Culture, Politics, Reason, Social Justice, Society, Violence

Silence the Fireworks, Raise our Voices

If we were great, our politicians would put country over party; if we were great, we would have a healthy opposition demanding electoral reform; if we were great, we would have healthcare for all and not let people die simply because they don’t have enough money; if we were great, the wealthy would not have such an inordinate influence on our politics; if we were great, over 30,000 people wouldn’t die from guns each year; and if we were great, we would not have a white supremacist and habitual dissembler as president.  Ross Rosenfeld, No Reason to Light Fireworks this 4th of July, The Hill

More info, maps and charts at gunviolencearchive.org

Like Ross Rosenfeld, I’m not looking forward to Independence Day this year. It’s always a mixed bag anyway, the sulfurous clouds of ceaseless and mostly senseless backyard fireworks clogging the air, and sounding unnervingly like the barrages of mass shooting gunfire that have killed nearly 160 people in the U.S. this year alone.

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Art, Culture, Humanity, Music, Society

Listen to All the Music, Do All the Things

Just try new things. Don’t be afraid. Step out of your comfort zones and soar, all right? Michele Obama

In a recent article in Aeon,  titled Now THAT was music, writer Lary Wallace sets the stage for his rather generalized conclusions on our ability (or inability, in his case) to appreciate new music. He starts with the assumption that we all experience this “One grim day (when youth is over)”  and “you find that new music gets on your nerves.”

“Some of us are more susceptible than others, ” he says with authority, “but eventually it happens to us all. You know what I’m talking about: the inability to appreciate new music – or at least, to appreciate new music the way we once did. There’s a lot of disagreement about why exactly this happens, but virtually none about when. Call it a casualty of your 30s, the first sign of a great decline. Recently turned 40, I’ve seen it happen to me – and to a pretty significant extent – but refuse to consider myself defeated until the moment I stop fighting.”

Why, he asks, do our musical tastes “freeze over”?

I got news for you Lary.  It really doesn’t happen to all of us.  I’m nearing 60 and love a wide range of new music.  I always have . I plowed through the 60s , 70s and 80s, and found something I’ve loved in every decade. I got busy with kids at the turn of the 21st century, but they kept me current on everything from technology to literature and music.  Today, my contemporary musical tastes range from Marian Hill,  Paloma Faith, Mumford and Sons, Passenger, Ed Sheeran and Kaleo to Van Morrison, Steely Dan, Jethro Tull, the Beatles and other classic musical artists.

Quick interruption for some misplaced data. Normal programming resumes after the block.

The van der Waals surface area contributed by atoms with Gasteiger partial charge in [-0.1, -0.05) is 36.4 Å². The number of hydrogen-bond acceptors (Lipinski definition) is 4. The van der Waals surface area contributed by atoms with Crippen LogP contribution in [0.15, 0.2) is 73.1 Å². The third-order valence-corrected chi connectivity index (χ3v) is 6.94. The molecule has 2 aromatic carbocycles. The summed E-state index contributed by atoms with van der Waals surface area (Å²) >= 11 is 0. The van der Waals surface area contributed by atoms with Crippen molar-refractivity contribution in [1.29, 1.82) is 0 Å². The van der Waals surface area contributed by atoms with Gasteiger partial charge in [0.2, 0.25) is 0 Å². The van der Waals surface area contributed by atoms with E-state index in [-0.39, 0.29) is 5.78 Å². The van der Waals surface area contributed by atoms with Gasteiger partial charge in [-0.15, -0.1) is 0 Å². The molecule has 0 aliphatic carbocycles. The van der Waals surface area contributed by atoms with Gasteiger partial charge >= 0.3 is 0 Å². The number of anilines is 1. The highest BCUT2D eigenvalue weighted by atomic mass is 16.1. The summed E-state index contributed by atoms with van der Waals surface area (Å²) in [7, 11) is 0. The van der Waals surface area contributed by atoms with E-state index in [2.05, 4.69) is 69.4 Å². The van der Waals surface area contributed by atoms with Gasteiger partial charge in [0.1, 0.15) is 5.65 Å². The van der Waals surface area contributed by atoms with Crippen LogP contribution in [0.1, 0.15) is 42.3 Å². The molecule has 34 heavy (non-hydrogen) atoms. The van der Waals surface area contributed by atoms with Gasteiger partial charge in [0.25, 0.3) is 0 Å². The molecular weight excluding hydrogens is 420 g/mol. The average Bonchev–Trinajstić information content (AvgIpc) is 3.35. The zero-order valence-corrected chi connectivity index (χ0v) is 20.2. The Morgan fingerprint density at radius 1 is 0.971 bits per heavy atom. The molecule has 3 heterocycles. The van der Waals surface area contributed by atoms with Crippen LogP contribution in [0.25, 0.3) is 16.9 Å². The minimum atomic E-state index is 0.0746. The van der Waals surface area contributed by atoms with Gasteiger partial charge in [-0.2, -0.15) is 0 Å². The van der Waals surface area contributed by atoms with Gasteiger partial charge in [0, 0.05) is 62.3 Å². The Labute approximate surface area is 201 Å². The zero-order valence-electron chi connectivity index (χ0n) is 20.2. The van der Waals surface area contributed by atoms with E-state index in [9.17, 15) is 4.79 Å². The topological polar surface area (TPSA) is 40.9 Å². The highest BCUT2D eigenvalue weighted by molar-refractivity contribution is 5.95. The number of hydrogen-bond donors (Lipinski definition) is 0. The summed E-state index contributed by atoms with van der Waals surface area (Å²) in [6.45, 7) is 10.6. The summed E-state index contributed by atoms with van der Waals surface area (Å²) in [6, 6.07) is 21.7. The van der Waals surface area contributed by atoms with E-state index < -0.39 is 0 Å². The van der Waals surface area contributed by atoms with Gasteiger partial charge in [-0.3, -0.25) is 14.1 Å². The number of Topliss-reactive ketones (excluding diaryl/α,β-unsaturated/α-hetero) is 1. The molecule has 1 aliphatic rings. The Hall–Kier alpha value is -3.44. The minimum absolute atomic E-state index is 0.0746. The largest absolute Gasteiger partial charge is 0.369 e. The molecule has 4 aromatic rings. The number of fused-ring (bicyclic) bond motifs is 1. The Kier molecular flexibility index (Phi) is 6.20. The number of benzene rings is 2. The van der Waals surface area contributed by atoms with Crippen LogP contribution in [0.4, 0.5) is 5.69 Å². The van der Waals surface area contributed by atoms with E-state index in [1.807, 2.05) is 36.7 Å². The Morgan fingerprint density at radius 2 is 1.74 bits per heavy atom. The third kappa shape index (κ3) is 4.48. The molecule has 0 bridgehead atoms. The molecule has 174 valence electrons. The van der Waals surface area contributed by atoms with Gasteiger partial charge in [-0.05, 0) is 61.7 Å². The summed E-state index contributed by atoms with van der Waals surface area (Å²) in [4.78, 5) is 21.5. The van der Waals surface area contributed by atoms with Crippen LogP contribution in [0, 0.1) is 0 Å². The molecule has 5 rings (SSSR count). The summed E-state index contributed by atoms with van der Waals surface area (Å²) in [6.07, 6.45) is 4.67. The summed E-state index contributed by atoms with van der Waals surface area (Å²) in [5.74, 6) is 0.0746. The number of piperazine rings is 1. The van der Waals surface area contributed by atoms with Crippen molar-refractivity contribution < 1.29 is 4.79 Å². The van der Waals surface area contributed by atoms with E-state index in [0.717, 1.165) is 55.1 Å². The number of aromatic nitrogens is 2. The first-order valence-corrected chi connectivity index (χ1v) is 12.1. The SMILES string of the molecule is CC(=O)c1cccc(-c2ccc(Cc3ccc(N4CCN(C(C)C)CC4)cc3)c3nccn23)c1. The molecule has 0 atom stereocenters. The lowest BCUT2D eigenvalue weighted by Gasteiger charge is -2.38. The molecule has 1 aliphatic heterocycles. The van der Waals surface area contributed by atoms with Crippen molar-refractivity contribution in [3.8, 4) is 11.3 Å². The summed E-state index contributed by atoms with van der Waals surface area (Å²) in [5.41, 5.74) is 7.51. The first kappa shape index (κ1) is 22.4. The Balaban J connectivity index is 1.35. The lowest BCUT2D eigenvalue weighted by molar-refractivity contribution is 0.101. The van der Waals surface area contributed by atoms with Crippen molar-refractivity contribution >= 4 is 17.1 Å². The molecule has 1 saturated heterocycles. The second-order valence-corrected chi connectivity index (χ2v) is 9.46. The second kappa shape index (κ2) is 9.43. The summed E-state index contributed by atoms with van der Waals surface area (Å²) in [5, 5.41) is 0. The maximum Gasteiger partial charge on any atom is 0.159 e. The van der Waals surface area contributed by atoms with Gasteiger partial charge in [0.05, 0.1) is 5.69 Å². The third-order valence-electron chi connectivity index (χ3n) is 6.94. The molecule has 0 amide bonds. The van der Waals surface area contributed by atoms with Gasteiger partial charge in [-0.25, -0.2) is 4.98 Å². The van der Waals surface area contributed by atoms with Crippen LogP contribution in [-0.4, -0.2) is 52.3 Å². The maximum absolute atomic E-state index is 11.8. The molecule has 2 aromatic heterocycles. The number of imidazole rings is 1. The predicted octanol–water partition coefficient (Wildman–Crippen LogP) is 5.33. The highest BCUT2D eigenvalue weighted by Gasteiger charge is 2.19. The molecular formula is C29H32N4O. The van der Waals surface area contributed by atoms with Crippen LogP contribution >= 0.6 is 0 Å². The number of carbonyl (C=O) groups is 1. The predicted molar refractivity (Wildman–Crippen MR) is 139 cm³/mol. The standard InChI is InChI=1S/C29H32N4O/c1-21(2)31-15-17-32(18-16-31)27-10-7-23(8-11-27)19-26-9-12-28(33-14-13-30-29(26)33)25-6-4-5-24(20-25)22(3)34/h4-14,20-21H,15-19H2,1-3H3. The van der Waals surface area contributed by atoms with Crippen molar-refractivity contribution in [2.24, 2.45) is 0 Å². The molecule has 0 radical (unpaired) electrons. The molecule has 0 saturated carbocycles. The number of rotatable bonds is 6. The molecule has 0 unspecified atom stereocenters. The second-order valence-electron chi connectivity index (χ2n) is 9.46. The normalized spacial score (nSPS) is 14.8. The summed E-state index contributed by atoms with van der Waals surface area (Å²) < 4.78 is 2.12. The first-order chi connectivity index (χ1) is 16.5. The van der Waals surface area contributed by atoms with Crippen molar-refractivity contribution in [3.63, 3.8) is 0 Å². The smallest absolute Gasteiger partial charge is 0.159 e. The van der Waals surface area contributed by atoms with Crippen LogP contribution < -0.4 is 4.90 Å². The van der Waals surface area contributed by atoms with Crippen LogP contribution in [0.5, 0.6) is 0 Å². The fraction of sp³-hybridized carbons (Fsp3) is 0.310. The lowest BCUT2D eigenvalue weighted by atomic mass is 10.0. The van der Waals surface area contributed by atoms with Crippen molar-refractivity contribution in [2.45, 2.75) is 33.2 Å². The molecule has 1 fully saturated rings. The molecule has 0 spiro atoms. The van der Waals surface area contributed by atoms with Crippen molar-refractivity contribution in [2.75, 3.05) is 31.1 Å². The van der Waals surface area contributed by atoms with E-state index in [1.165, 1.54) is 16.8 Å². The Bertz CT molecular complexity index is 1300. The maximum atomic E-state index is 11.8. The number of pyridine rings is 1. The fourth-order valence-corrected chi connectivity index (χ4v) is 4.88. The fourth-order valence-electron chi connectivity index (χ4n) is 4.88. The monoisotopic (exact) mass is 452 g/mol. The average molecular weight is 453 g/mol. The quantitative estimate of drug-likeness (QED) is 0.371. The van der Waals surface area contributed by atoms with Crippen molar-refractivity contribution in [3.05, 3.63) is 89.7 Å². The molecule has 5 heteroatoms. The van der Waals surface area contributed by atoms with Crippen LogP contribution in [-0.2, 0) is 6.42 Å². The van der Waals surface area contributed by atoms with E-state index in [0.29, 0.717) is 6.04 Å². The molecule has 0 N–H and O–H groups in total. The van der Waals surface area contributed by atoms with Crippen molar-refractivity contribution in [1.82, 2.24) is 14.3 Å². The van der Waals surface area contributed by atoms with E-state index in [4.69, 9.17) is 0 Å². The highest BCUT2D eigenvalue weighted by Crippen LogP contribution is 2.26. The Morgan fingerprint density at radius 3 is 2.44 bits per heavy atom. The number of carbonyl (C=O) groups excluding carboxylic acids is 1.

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Art, Culture, Society

The Space Between Stories: Finding Ourselves Anew

cypress-knee-sampling

Cypress Knee Sampling, by T.Willingham

If you are in the sacred space between stories, allow yourself to be there. It is frightening to lose the old structures of security, but you will find that even as you might lose things that were unthinkable to lose, you will be okay. There is a kind of grace that protects us in the space between stories. It is not that you won’t lose your marriage, your money, your job, or your health. In fact, it is very likely that you will lose one of these things. It is that you will discover that even having lost that, you are still okay. You will find yourself in closer contact to something much more precious, something that fires cannot burn and thieves cannot steal, something that no one can take and cannot be lost.   Charles Eisenstein, The More Beautiful World Our Hearts Know Is Possible


2016 , many will say, seemed a more challenging year than usual.  Certainly the loss of carrie-fisher-quoteiconic figures like celebrities Prince,  David Bowie, Leonard Cohen, Carrie Fisher and most recently her mother Debbie Reynolds, cultural heroes like astronauts Edgar Mitchell and John Glenn,  and scientist Vera Rubin sports luminaries like Arnold Palmer,  literary figures like Harper Lee and Pat Conroy and public voices of conscience like Elie Wiesel, and many others ranged from stunning to heart breaking.   The American political climate was stormy and unsettling, and the nation remains painfully divided across lines many of us thought were being erased.

If,  in the midst of a restless social and political climate, one is inclined toward more personal reflection and reconsiderations, then the storm front can feel catacylsmic.  Lissa Rankin describes this experience powerfully in  her blog piece, The Space Between Stories , named, as this blog piece is, for a phrase taken from the work of Charles Eisenstein

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